## Two-Phase Flows

The incompressible and immiscible flow of two fluids with different properties such as viscosity and density is of importance in many technical applications. At the dynamically moving interfaces, jumps and kinks (i.e., discontinuities) are present in the physical fields such as velocity and pressure. These instationary discontinuities have to be properly treated in the numerical methods for the simulation. Typical applications include tank sloshing, collapsing water columns, dam breaks, and bubble flows.

### Interface Tracking and Interface Capturing

One approach to consider the dynamic interface is to frequently update the mesh such that the element edges

*track* the interface. However, for large movements of the interface including topological changes of the two fluid regions, mesh adaptions are virtually impossible. Another approach is to use fixed background meshes and

*capture the interface* by mesh refinements or by means of the extended finite element method (XFEM). In this case, the location of the interface is not part of the mesh but has to be provided separately, for example with the level-set method. All three approaches, interface tracking and interface capturing with mesh refinement or XFEM are investigated and developed at the Institute of Structural Analysis for two and three-dimensional applications.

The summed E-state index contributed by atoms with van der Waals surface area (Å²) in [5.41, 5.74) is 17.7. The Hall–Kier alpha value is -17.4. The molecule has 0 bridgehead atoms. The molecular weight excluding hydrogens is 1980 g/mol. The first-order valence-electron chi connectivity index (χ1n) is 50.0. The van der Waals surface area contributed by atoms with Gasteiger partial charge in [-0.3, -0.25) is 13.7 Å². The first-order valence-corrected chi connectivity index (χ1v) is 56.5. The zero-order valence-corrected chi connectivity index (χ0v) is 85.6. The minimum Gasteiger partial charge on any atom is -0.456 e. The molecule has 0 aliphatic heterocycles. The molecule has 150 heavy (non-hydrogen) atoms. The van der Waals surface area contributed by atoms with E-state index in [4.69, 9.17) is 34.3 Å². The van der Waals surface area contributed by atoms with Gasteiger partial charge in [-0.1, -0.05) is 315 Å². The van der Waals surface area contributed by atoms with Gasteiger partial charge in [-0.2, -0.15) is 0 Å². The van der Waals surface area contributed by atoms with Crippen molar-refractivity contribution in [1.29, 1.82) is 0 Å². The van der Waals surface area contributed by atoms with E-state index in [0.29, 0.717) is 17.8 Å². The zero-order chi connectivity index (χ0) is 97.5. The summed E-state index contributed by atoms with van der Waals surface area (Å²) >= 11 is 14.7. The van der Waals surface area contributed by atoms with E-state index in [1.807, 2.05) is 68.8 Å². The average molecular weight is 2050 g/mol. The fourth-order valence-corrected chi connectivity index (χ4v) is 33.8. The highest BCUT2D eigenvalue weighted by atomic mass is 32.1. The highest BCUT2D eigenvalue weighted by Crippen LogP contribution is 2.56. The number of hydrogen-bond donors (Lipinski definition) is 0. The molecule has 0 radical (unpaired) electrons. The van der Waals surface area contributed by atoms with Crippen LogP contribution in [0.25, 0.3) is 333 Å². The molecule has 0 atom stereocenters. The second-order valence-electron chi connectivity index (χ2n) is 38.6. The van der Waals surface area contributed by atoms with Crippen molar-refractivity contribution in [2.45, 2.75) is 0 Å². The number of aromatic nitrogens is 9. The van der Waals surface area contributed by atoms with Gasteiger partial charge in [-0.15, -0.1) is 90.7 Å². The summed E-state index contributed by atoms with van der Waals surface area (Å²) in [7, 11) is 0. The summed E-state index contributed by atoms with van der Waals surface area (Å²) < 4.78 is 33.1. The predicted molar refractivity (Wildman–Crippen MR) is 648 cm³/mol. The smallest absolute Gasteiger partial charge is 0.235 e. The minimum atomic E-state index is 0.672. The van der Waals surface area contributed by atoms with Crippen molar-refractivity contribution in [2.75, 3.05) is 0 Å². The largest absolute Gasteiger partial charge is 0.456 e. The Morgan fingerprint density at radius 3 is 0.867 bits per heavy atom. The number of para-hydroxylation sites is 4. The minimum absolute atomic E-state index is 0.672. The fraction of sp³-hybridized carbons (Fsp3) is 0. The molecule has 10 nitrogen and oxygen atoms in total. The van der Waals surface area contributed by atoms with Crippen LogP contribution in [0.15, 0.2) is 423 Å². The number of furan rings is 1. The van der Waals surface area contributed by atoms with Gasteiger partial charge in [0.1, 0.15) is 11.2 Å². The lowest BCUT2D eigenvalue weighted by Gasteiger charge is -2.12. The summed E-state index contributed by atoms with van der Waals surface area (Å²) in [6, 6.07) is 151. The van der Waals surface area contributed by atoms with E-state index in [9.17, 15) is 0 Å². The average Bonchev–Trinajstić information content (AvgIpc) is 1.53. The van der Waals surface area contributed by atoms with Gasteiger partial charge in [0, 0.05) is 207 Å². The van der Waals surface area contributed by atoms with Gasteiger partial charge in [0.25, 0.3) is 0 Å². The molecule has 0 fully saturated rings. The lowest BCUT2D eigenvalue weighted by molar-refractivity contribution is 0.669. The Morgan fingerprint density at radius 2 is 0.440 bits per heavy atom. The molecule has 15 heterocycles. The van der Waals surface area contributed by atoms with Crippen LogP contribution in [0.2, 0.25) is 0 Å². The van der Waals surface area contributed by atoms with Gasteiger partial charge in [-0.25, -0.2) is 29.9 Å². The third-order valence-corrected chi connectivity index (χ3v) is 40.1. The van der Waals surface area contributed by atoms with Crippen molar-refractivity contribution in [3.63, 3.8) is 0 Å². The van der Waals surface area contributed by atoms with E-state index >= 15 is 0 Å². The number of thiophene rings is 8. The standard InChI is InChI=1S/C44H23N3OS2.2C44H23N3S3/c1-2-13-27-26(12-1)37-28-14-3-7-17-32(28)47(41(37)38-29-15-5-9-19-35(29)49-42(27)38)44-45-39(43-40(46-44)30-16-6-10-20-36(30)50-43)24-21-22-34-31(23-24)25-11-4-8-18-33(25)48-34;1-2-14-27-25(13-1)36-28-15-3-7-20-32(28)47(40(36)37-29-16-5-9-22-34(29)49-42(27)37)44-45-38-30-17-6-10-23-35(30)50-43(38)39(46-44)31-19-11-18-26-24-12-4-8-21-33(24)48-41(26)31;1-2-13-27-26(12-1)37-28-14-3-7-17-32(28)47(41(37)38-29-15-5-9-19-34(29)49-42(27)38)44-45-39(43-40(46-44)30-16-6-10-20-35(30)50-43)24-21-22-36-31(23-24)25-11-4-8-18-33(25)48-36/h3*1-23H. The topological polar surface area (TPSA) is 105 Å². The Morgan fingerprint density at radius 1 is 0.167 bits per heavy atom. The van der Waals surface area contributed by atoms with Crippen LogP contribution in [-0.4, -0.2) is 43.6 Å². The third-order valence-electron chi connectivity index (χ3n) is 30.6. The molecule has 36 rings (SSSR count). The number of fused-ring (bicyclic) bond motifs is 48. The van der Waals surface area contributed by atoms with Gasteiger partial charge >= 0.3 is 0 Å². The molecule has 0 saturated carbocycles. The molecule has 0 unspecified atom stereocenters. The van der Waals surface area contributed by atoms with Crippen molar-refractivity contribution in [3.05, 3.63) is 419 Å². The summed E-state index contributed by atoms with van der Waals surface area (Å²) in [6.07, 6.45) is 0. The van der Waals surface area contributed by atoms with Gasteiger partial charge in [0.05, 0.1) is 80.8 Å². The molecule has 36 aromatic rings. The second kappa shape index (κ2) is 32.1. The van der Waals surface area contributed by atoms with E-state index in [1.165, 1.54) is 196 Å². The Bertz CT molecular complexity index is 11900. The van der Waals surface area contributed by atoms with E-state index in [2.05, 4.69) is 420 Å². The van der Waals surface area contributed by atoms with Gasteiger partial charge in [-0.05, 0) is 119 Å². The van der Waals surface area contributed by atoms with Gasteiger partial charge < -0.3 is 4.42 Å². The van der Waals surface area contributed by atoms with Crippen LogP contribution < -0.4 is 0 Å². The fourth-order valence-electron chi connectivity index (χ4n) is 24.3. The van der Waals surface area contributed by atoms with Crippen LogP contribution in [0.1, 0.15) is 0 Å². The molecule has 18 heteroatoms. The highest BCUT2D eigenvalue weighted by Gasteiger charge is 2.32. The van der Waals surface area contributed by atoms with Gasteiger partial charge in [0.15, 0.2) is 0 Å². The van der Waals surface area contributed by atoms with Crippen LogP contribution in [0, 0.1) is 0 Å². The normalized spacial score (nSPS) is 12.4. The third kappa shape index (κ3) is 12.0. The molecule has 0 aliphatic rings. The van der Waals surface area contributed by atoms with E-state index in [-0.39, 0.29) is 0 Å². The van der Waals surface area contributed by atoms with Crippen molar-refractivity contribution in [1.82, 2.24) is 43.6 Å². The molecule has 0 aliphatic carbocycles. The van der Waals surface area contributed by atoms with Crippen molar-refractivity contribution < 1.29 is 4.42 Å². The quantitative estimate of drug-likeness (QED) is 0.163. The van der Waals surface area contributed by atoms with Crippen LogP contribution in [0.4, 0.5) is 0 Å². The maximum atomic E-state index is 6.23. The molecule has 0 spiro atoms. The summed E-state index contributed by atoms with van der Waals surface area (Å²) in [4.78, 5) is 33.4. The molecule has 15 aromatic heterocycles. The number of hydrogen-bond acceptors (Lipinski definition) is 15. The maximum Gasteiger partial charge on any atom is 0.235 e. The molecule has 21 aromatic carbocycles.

## Free-Surface Flows

Free-surface flows can also be seen as a special case of two-phase flows where one phase ("air") has neglible influence on the other ("water"). The location of the interface is not known beforehand and is part of the solution. At the Institute of Structural Analysis, the overflow of objects, flow in spill-ways of dams and the impact on wave breakers have been succesfully simulated in two and three dimensions.

## Fluid-Structure Interaction

The interaction of a fluid with a deforming structure is an important problem in structural dynamics. The famous example of the Tacoma-Narrows bridge, which collapsed under the resonant reaction of the bridge with a moderate wind flow, demonstrates the possible consequences of this interaction and its importance in the safety of structures. The simulation of this coupled problem in two and three dimensions is an important application at the Institute of Structral Analysis.